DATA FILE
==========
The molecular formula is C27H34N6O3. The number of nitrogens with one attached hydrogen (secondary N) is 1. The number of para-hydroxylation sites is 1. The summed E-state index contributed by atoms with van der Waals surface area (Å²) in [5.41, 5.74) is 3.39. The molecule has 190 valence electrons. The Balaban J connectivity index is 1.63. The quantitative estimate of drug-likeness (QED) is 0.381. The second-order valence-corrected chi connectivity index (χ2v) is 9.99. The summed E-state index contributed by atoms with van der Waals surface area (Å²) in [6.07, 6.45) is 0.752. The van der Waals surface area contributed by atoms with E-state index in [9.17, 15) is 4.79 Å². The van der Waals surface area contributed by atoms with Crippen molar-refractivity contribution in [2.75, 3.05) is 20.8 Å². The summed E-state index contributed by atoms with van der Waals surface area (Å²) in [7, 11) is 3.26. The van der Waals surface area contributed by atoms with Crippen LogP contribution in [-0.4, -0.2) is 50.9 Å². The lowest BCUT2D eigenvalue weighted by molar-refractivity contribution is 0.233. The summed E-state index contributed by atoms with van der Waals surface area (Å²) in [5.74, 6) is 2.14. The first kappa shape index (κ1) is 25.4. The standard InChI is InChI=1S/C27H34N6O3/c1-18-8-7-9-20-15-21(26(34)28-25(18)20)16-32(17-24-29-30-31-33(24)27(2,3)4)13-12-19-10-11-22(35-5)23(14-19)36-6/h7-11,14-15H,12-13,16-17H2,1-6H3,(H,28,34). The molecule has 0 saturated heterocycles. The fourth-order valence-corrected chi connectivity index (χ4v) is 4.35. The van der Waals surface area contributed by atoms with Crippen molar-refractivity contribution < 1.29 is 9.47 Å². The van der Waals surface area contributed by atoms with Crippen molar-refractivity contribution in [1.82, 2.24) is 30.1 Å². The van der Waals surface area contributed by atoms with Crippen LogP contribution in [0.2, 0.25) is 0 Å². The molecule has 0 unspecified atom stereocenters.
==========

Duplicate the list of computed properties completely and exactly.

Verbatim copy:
The molecular formula is C27H34N6O3. The number of nitrogens with one attached hydrogen (secondary N) is 1. The number of para-hydroxylation sites is 1. The summed E-state index contributed by atoms with van der Waals surface area (Å²) in [5.41, 5.74) is 3.39. The molecule has 190 valence electrons. The Balaban J connectivity index is 1.63. The quantitative estimate of drug-likeness (QED) is 0.381. The second-order valence-corrected chi connectivity index (χ2v) is 9.99. The summed E-state index contributed by atoms with van der Waals surface area (Å²) in [6.07, 6.45) is 0.752. The van der Waals surface area contributed by atoms with E-state index in [9.17, 15) is 4.79 Å². The van der Waals surface area contributed by atoms with Crippen molar-refractivity contribution in [2.75, 3.05) is 20.8 Å². The summed E-state index contributed by atoms with van der Waals surface area (Å²) in [7, 11) is 3.26. The van der Waals surface area contributed by atoms with Crippen LogP contribution in [-0.4, -0.2) is 50.9 Å². The lowest BCUT2D eigenvalue weighted by molar-refractivity contribution is 0.233. The summed E-state index contributed by atoms with van der Waals surface area (Å²) in [5.74, 6) is 2.14. The first kappa shape index (κ1) is 25.4. The standard InChI is InChI=1S/C27H34N6O3/c1-18-8-7-9-20-15-21(26(34)28-25(18)20)16-32(17-24-29-30-31-33(24)27(2,3)4)13-12-19-10-11-22(35-5)23(14-19)36-6/h7-11,14-15H,12-13,16-17H2,1-6H3,(H,28,34). The molecule has 0 saturated heterocycles. The fourth-order valence-corrected chi connectivity index (χ4v) is 4.35. The van der Waals surface area contributed by atoms with Crippen molar-refractivity contribution < 1.29 is 9.47 Å². The van der Waals surface area contributed by atoms with Crippen molar-refractivity contribution in [1.82, 2.24) is 30.1 Å². The van der Waals surface area contributed by atoms with Crippen LogP contribution in [0.2, 0.25) is 0 Å². The molecule has 0 unspecified atom stereocenters.